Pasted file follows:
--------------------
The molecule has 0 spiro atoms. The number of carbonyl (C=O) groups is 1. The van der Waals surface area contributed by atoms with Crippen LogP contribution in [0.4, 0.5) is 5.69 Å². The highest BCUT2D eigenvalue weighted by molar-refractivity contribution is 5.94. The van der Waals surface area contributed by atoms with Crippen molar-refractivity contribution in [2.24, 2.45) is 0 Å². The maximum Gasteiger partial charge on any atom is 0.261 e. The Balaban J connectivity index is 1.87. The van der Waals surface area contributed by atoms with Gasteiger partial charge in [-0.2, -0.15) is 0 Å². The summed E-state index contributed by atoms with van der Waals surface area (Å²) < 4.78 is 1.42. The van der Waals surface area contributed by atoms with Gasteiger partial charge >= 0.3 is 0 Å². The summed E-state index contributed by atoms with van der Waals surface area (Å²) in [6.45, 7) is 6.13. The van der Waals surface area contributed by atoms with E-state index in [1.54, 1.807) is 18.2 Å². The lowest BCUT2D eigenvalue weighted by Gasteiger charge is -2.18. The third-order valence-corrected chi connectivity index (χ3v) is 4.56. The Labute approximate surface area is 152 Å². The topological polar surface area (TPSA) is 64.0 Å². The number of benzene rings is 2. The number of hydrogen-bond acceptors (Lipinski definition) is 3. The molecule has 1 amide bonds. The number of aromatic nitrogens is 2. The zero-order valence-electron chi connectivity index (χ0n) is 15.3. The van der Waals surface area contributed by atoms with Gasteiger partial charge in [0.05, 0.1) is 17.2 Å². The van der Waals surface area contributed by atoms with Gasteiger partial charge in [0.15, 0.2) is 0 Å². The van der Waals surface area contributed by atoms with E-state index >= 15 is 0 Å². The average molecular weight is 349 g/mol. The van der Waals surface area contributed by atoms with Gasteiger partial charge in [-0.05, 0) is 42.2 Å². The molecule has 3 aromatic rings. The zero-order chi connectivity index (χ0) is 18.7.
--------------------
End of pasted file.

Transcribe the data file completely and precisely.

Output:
The molecule has 0 spiro atoms. The number of carbonyl (C=O) groups is 1. The van der Waals surface area contributed by atoms with Crippen LogP contribution in [0.4, 0.5) is 5.69 Å². The highest BCUT2D eigenvalue weighted by molar-refractivity contribution is 5.94. The van der Waals surface area contributed by atoms with Crippen molar-refractivity contribution in [2.24, 2.45) is 0 Å². The maximum Gasteiger partial charge on any atom is 0.261 e. The Balaban J connectivity index is 1.87. The van der Waals surface area contributed by atoms with Gasteiger partial charge in [-0.2, -0.15) is 0 Å². The summed E-state index contributed by atoms with van der Waals surface area (Å²) < 4.78 is 1.42. The van der Waals surface area contributed by atoms with Gasteiger partial charge >= 0.3 is 0 Å². The summed E-state index contributed by atoms with van der Waals surface area (Å²) in [6.45, 7) is 6.13. The van der Waals surface area contributed by atoms with E-state index in [1.54, 1.807) is 18.2 Å². The lowest BCUT2D eigenvalue weighted by Gasteiger charge is -2.18. The third-order valence-corrected chi connectivity index (χ3v) is 4.56. The Labute approximate surface area is 152 Å². The topological polar surface area (TPSA) is 64.0 Å². The number of benzene rings is 2. The number of hydrogen-bond acceptors (Lipinski definition) is 3. The molecule has 1 amide bonds. The number of aromatic nitrogens is 2. The zero-order valence-electron chi connectivity index (χ0n) is 15.3. The van der Waals surface area contributed by atoms with Gasteiger partial charge in [0.05, 0.1) is 17.2 Å². The van der Waals surface area contributed by atoms with Gasteiger partial charge in [0.15, 0.2) is 0 Å². The van der Waals surface area contributed by atoms with E-state index >= 15 is 0 Å². The average molecular weight is 349 g/mol. The van der Waals surface area contributed by atoms with Gasteiger partial charge in [-0.05, 0) is 42.2 Å². The molecule has 3 aromatic rings. The zero-order chi connectivity index (χ0) is 18.7.